Grad Student Shows Homeless Plight In Serious Game

A new report from the Columbia Daily Tribune has detailed a new serious game titled Homeless: ...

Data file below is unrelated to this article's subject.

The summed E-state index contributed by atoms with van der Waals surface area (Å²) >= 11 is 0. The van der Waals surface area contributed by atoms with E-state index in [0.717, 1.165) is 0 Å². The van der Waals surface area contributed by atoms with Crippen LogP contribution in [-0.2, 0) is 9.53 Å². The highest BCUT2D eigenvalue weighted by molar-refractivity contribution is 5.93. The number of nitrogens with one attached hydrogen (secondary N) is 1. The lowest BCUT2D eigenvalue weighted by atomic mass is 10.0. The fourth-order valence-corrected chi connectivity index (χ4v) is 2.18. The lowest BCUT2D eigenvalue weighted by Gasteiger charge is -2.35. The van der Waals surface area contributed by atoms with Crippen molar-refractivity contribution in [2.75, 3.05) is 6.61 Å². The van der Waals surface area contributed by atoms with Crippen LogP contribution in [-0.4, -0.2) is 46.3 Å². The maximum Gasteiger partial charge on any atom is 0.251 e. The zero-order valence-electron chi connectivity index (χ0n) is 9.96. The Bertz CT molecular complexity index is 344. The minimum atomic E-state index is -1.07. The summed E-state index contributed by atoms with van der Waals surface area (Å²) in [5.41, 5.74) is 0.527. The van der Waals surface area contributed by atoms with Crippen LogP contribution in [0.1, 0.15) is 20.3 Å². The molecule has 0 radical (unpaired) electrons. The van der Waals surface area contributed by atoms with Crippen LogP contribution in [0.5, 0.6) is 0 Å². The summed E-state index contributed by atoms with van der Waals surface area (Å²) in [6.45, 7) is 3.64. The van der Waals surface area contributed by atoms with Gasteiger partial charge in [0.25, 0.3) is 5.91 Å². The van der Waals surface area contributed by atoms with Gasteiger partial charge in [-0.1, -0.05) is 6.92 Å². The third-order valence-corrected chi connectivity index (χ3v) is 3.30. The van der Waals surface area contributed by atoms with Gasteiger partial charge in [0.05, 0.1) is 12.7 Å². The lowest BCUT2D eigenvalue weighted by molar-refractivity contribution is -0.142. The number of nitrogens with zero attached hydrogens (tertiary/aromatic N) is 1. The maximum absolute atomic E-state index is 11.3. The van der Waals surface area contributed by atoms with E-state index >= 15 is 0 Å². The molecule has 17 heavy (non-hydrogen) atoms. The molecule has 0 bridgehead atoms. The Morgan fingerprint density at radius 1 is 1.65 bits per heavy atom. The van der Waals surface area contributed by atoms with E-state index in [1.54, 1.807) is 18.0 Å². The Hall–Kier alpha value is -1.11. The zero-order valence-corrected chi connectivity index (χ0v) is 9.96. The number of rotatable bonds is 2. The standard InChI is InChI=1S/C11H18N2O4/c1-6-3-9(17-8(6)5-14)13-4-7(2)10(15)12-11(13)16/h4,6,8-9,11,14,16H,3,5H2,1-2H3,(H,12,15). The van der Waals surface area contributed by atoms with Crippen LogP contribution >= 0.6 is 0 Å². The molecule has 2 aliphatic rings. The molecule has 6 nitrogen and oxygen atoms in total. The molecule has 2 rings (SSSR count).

A new report from the Columbia Daily Tribune has detailed a new serious game titled Homeless: It’s No Game, which places players in the role of a homeless person for 24 hours. The game was developed by Terry Lavender, a 49-year old Simon Fraser University graduate student, as part of his studies on creating social advocacy video games. Utilizing relatively simple graphics and gameplay, the game challenges players to take control of a homeless woman in Vancouver and survive for 24 hours, or 12 minutes real time. The ultimate goal, according to the report, is to achieve a self-esteem level of 25, a number that is constantly decreasing based on environmental factors such as hunger, reckless drivers, bladder needs, and dogs. "Hopefully,” noted Lavender, “I’m helping to dispel some of the myths about homelessness and why people are living out on the street." Lana Jacobs, one of the directors of Columbia’s St. Francis community, echoed some of Lavender's hope for his project, noting that, "Maybe it could help since kids are so tuned into them. It might be a first step for them."

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